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Retiree says being expected work to 70 'over the top'

LIFE AFTER RETIREMENT:  Noel Bowley leads an active social life in retirement.
LIFE AFTER RETIREMENT: Noel Bowley leads an active social life in retirement. Greg Bray

NOEL Bowley says he was fortunate he didn't have to wait until he was 70 to retire.

"I was lucky the Port Authority brought in a superannuation scheme years ago," Mr Bowley said.

"When it was introduced, I didn't realise the significance of it at the time, but it's been beneficial to me."

Mr Bowley was commenting in response to new information from the Australian Bureau of Statistics which shows the number of people over 65 still in the workforce has increased to 21 per cent as of 2016.

Mr Bowley said it was a bit "over the top" to expect people to work up to 70.

"It would be one thing to work to that age if you had an office job," he said.

"But if you had physical job such as a lawn mowing contractor or concreter, it would take a toll on your body."

He added that many retirees might not have a choice.

"I had constant employment during my working life," he said.

"But many people in casual work, or who changed jobs over the years, wouldn't have had the same financial back-up I got.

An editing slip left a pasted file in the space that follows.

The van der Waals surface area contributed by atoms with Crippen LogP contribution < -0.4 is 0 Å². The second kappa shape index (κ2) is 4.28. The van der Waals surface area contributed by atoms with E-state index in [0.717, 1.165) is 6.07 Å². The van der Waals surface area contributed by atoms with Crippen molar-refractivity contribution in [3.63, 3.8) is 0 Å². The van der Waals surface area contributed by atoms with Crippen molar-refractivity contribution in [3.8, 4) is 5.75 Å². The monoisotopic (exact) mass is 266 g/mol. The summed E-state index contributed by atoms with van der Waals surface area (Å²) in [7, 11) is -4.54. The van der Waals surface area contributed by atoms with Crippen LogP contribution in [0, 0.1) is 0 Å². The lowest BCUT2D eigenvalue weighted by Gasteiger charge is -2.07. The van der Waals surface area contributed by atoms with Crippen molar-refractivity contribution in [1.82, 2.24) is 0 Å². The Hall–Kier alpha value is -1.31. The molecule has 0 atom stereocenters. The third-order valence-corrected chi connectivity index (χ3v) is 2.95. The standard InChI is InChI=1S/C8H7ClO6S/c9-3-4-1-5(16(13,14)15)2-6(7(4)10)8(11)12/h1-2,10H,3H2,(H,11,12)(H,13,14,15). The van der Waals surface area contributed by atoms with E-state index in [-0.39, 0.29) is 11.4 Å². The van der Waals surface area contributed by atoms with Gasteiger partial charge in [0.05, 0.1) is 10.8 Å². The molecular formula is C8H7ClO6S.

I don't think the government will ever be able to phase out the pension completely.

"Because there are so many people who wouldn't have accumulated enough super."

At 78 Mr Bowley was still quite active.

"I keep active socially, and travel a bit," he said.

"I'm also a volunteer at the Maritime Museum.

"But a day of volunteering can leave me feeling a bit tired on my feet."

His advice for anyone looking at retiring soon was to get involved with a seniors organisation.

"They usually have a financial help advice line to assess your status and give you beneficial advice," he said.

"I won't spend my kids' inheritance before I go."

Topics:  gladstone maritime museum retirement superannuation volunteering


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